Very occasionally, a series of otherwise unconnected events lead to something which would otherwise almost certainly not have happened. For all the explanations so far put forward for the very sudden rejection by the Tories of the past 17 years' orthodoxy on prison policy, none on their own are really satisfying. Even with the cuts which are going to have to be made across all departments outside of those "ring-fenced", it's hard to imagine if Chris Grayling had become home secretary, as most presumed he would, that we'd now hear him (or his colleague as justice secretary) expressing his doubts about whether the constant increase in the prison population had actually reduced crime or saved money in the long run.
There was after all nothing in the Tory manifesto about doing away with short-term sentences, and indeed, David Cameron during the leader debates argued against Nick Clegg when he called for them to be abolished in favour of punishment within the community, citing his mother's work as a magistrate for how they worked. If anything, the plans in their manifesto would have almost certainly meant the need for even more prison places, dedicated as they were to ending the early release scheme without explaining how they were going to provide the extra places necessary to do so. In any event, Labour ended it just before the election, claiming there was now available capacity to do so; the "operational capacity" as of now is 88,000, with 3,000 supposed places currently available (DOC), although that almost certainly involves overcrowding to the point of inciting protests and riots if maintained for long.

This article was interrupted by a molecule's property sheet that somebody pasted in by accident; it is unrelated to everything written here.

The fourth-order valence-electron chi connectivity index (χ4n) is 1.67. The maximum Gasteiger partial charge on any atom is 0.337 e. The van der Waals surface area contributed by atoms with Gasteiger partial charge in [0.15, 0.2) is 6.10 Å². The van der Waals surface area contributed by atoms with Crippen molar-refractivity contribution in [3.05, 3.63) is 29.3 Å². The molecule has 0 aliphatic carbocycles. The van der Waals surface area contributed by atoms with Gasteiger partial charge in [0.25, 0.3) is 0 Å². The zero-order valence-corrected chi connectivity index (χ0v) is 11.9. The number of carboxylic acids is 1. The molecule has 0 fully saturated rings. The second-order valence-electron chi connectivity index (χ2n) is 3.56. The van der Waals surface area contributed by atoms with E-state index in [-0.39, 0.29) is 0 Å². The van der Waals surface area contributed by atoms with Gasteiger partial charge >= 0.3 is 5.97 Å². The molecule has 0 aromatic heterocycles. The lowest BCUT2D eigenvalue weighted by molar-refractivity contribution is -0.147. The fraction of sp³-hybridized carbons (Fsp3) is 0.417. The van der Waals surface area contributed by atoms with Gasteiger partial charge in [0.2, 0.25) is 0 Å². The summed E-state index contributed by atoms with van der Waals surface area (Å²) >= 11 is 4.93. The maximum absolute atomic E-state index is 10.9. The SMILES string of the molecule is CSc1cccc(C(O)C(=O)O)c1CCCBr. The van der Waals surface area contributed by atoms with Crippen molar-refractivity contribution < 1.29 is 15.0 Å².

Undoubtedly then there has been that otherwise difficult to detect Liberal Democrat influence, although the major credit has to be given to Ken Clarke himself. If the Tories had won a overall majority, it's difficult to see him as doing any job other than than the one he was in the shadow cabinet, as business secretary. Instead Vince Cable has taken that, and with Chris Grayling apparently punished for his comments on gays and bed and breakfasts, the more liberal pairing of Theresa May and Clarke as home secretary and justice secretary have taken control. We're told that Downing Street is "concerned" by Clarke's eagerness to break with the past, yet Clarke has apparently won Cameron's tentative backing.
Again, this is no mean feat. As the Heresiarch argues, the cutting of your department's budget by anything between a quarter and a third concentrates the mind wonderfully, but with the head-banging right-wing of the Tory party already making its voice heard, and the tabloid press that Clarke even takes a swipe at in his speech such a major influence over law and order policy, it would have been all to easy to make another exception for the prison estate in order to "protect the public". Instead we've had the first, somewhat cautious, but nonetheless important break with the "prison works!" orthodoxy from a government of either of the two main parties for 17 years.